NBC's Cynically Skewed Reporting on the 'Power of Prayer.' (National Broadcasting Company Inc.'s Special on the Book 'Healing Words: The Power of Prayer and the Practice of Medicine')
Posner, Gary P., Free Inquiry
In December 1993 I received a telephone call from Liz Fischer, a producer with NBC-TV's weekly news-magazine "Now," who was working on a story about Dr. Larry Dossey and his new book, Healing Words: The Power of Prayer and the Practice of Medicine. Dossey had begun his research after hearing of a study claiming that cardiac care unit patients who are prayed for do better than others. In his book, Dossey cites a Spring 1990 FREE INQUIRY article in which I critiqued the CCU study and found it wanting. That's precisely why "Now" wanted me.
In contrast to its sister newsmagazine, "Dateline NBC," best known for having phonied a fiery truck crash last year to punch up a story, "Now" is fronted by the network's top news anchors: Tom Brokaw and Katie Couric. So when Fischer asked if I would do an interview for broadcast, I humbly suggested that she first contact the Committee for the Scientific Investigation of Claims of the Paranormal (CSICOP) and FREE INQUIRY to see if they might be able to provide instead a nationally recognized authority. Fischer called back to tell me that she had been put in touch with CSICOP Fellow Dr. Wallace Sampson, who told her about a Dr. Posner in Florida who had written a terrific article for FREE INQUIRY. I agreed to do the show.
Fischer rushed me a copy of the embarrassingly naive Healing Words, which I spent the weekend (in)digesting. As she wanted to know what sorts of comments I would feel comfortable making on camera, I faxed her my suggested sound bites:
* I was surprised to see how critical Dossey himself was of the CCU study. In fact, he found several shortcomings that even I hadn't appreciated.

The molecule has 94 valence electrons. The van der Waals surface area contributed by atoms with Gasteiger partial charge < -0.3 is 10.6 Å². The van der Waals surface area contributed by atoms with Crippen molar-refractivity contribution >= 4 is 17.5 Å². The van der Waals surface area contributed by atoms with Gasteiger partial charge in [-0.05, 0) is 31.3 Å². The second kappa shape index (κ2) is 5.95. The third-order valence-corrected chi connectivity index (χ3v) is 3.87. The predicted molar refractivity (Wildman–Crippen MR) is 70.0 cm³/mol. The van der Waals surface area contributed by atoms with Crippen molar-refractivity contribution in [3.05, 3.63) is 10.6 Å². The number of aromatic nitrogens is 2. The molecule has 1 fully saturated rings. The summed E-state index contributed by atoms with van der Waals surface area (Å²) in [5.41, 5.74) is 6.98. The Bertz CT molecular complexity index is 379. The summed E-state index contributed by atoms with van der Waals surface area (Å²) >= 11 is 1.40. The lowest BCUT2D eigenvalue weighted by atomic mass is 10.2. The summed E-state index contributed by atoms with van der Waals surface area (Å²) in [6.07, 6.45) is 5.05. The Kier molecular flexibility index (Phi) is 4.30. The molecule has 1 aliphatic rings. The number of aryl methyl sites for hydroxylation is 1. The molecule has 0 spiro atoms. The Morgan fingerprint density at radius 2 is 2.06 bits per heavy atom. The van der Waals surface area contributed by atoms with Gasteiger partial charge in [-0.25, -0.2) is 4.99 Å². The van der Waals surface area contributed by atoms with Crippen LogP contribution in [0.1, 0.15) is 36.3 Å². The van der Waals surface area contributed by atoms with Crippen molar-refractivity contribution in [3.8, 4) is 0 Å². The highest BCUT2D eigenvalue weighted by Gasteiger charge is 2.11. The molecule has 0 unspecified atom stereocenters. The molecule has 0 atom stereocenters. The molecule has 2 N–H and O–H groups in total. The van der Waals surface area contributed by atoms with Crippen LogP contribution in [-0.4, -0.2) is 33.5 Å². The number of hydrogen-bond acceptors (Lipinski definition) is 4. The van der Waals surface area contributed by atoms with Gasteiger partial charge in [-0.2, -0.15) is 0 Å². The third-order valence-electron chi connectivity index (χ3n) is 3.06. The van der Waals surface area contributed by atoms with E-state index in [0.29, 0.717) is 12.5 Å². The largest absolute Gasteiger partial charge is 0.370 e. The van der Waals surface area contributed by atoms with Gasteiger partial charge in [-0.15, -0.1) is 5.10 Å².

* Curiously, in spite of his own skepticism of the study's results, Dossey writes: "If the technique being studied had been a new drug or a surgical procedure instead of prayer, it would almost certainly have been heralded as some sort of 'breakthrough.'" Perhaps so if the claim had been something fairly mundane. But when a researcher claims to have proven something supernatural, that's another story. Remember the media hype over "cold fusion" a few years ago? The scientific community quite properly maintained an extremely skeptical attitude. And, of course, that supernatural claim seems to have turned out to be imaginary.
* Dossey also says: "Even some hard-boiled skeptics agreed [at the time] on the significance of the study's findings." But that just goes to show that even "skeptics" are sometimes not skeptical enough. There's a generally accepted principle in science that the more extraordinary the claim, the more extraordinary the proof required to support it. And not only is that degree of proof lacking in this study, it seems lacking in every human study of prayer to date.
* Dossey builds his case largely upon anecdotes and the work of parapsychologists, and appears to accept their supernatural claims at face value. This is very dangerous. Almost invariably, when "hard-nosed skeptics," as Dossey calls us, dissect parapsychology studies, or when the parapsychologists call in skeptics to oversee their experimental procedures to make absolutely certain that no cheating can occur, their findings evaporate. …